Subshrubs


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Subshrubs

 

low-growing plants (5-60 cm tall) with lignified perennial, usually profusely branched shoots and no clearly expressed main trunk. Subshrubs often have a long rootstock (for example, bilberry and mountain cranberry); some have creeping shoots (cranberry). Sometimes, particularly in the high mountains, subshrubs assume a pulvinate form (Diapensia lap-ponica). The principal aboveground shoots live five to ten years. Subshrubs predominate in the vegetation cover of the tundras (species of birch and willow and many Ericaceae); they sometimes form a solid layer in coniferous forests. Subshrubs predominate in sphagnum marshes (cranberry, bog whortleberry, marsh andromeda, leatherleaf, and rhododendron) and form the vegetation of such wastelands as the heaths in Western Europe. They grow in the high mountains of South America, South Africa, and New Zealand, as well as in the Pamirs.


Subshrubs

 

perennial plants in which the lower parts of the shoots bearing the renewal buds become woody and live for several years while the upper parts remain grassy and die each year (unlike in shrubs and undershrubs). Subshrubs are usually not more than 80 cm high; in rare cases they reach a height of 150–200 cm. They differ from perennial grasses in that their renewal buds are normally several centimeters above the ground. Subshrubs are found primarily in arid regions. The position of the buds above the ground protects them from overheating in the scorching soil. Examples of subshrubs are Ceratoides and many species of steppe and desert wormwoods, vetches, and saltworts (Halocnemum, Kalidium). An example of a particularly small subshrub is the creeping plant thyme.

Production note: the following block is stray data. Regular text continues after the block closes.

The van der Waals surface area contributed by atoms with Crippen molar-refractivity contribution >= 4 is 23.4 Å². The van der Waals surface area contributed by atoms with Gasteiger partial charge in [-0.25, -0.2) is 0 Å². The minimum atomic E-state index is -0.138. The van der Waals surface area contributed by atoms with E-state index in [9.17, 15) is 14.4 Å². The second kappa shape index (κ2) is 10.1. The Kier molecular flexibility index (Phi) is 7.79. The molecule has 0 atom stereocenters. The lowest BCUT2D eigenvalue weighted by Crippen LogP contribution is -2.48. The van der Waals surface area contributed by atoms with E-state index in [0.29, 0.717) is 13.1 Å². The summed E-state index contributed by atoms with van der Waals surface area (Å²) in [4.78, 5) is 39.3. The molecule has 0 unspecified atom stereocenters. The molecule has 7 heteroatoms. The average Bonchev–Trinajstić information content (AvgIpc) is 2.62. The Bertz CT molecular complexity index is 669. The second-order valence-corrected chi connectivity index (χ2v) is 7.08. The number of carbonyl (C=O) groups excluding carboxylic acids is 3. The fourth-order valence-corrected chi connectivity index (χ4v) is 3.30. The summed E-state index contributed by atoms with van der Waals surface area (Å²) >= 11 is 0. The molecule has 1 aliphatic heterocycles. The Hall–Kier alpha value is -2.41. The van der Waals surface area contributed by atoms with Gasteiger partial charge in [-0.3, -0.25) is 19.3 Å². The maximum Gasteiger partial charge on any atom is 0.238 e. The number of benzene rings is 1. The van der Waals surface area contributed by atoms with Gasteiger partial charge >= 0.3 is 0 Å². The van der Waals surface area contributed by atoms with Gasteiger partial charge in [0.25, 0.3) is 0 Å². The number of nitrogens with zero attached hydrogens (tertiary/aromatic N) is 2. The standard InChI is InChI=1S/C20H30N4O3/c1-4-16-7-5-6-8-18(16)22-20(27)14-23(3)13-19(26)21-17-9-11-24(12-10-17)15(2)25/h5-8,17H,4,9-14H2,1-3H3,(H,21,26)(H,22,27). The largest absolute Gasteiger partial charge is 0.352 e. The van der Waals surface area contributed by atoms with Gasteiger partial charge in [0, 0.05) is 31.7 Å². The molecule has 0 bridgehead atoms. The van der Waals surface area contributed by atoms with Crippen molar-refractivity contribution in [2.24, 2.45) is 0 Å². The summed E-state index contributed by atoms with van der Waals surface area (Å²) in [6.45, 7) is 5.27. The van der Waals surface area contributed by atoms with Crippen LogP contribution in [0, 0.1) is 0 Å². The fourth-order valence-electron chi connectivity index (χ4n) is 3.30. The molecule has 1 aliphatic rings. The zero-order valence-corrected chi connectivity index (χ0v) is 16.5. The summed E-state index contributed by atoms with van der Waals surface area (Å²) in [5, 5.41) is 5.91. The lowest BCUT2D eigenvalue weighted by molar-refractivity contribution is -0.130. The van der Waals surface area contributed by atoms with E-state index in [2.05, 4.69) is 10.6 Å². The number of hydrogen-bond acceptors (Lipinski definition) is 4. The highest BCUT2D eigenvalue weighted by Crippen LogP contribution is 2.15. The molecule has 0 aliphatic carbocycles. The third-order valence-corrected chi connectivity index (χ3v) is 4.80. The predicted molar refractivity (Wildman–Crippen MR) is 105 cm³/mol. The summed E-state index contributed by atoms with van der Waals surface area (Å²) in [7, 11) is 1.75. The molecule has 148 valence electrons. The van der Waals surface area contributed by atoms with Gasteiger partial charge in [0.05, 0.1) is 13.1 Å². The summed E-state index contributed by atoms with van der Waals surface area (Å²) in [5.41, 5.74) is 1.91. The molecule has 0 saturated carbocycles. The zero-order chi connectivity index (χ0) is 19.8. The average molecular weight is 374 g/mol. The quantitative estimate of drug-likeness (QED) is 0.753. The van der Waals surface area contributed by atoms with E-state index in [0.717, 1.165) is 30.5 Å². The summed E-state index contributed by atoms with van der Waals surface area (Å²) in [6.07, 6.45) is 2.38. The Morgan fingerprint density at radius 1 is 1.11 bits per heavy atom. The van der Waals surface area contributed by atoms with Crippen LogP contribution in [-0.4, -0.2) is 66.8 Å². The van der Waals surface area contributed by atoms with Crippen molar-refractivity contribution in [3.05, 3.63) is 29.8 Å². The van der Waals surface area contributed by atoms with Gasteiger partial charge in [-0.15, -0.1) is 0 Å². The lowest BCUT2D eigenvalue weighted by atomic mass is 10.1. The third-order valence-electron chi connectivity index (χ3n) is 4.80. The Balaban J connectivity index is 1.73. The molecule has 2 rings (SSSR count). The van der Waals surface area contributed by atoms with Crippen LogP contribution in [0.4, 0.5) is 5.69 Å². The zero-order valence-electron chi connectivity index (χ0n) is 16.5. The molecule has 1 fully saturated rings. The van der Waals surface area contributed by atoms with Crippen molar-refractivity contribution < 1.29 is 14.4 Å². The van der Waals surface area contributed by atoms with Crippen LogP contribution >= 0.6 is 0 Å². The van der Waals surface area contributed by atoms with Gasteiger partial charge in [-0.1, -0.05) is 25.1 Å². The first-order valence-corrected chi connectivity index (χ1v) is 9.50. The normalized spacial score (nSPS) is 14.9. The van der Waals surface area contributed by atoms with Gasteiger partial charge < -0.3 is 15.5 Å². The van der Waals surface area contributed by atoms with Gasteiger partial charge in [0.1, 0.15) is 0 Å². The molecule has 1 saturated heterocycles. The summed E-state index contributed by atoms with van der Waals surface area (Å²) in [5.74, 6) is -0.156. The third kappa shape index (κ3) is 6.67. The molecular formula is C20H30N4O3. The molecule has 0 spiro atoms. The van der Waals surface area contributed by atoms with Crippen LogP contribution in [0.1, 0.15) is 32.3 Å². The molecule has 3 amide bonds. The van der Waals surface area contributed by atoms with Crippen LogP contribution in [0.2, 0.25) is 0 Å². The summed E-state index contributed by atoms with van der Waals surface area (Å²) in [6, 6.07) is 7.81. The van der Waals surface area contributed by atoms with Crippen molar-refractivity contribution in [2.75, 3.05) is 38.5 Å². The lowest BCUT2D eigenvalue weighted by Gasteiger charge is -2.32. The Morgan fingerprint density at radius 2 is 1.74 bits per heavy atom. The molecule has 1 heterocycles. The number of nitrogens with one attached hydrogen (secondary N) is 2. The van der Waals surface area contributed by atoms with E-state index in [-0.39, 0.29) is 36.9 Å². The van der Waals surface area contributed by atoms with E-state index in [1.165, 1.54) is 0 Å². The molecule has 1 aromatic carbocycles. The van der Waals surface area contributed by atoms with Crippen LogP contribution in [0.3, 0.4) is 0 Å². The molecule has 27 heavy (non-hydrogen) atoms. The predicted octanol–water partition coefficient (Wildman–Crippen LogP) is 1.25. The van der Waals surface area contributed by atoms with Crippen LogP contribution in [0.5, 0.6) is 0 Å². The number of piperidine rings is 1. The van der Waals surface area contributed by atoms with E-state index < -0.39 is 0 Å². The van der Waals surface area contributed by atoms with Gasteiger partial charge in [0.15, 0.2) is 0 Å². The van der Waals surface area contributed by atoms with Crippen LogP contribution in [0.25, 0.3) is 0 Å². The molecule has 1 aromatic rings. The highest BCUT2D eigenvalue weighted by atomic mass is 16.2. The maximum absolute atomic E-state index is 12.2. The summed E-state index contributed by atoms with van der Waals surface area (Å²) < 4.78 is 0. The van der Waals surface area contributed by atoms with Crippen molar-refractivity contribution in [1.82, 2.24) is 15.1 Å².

References in periodicals archive ?
In this study, we observed two different stem types based on morphological and anatomical characters, which are related to the habit type: type 1, typical of caulirosula plants, and type 2, characteristic of other habits--shrubs, subshrubs, trees, and treelets.
In the Brazilian cerrado, fire appears to stimulate flowering of the grass and subshrub layers (Munhoz and Felfili, 2005; 2007) but to inhibit the reproduction of woody plants (Hoffmann, 1998; Felfili et al., 1999).
Subshrubs erect, little branched until 0.8 m tall; cylindrical branches, straight, epidermis striated longitudinally, green-vinaceous on the young branches, purple on the old branches.
In the Chihuahuan Desert, these grass-dominated communities have characteristic shrub and subshrub components, which following the conventions and descriptions of the U.S.
The plot sizes were 5 m by 5 m for shrubs and 2 m by 2 m for small subshrubs and herbaceous plants because the individual subshrubs are very small and present uniform distribution.
Weed designates species common as agricultural weeds Habit denotes growth habit (A = annual, B = biennial, C = herbaceous perennial, S = shrub, SS = subshrub, T = tree) Origin refers to the geographic area where the species is native (A = Asia, AU = Australia, C = circumboreal, E = Europe, EA = Eurasia, EAF = Eurasia and northern Africa, NA = North America, SA = South America, W = cosmopolitan) First Wo.
Galphimia is a genus of perennial herbs, subshrubs, shrubs, and small trees, occurring throughout Mexico in diverse habitats, both dry and mesic.
Early planting time causes more aggregative absorption of solar radiation and thermal units by plant which leads to height, subshrub and leaf number and consequently biological yield increases.
Characteristics of microhabitat use by the animals were recorded every 15 cm along the path, recording bare soil, litter, trees, shrubs, subshrubs, or herbs intercepting a vertical stick 1.5 m long.
Wild Flowers of Japan, Herbaceous Plants (including Dwarf Subshrubs).
Carolyn Singer, University of California lifetime Master Gardener and author of Deer in My Garden, Volume 1: Perennials & Subshrubs (Garden Wisdom Press, 2006; $20; www.gardenwisdompress.com), has been designing gardens in Northern California deer country for 30 years and advises planting these warm-season bloomers that deer ignore: Erigeron karvinskianus, 'Moonshine' yarrow, Russian sage (Perovskia), santolina, and Spanish and English lavender.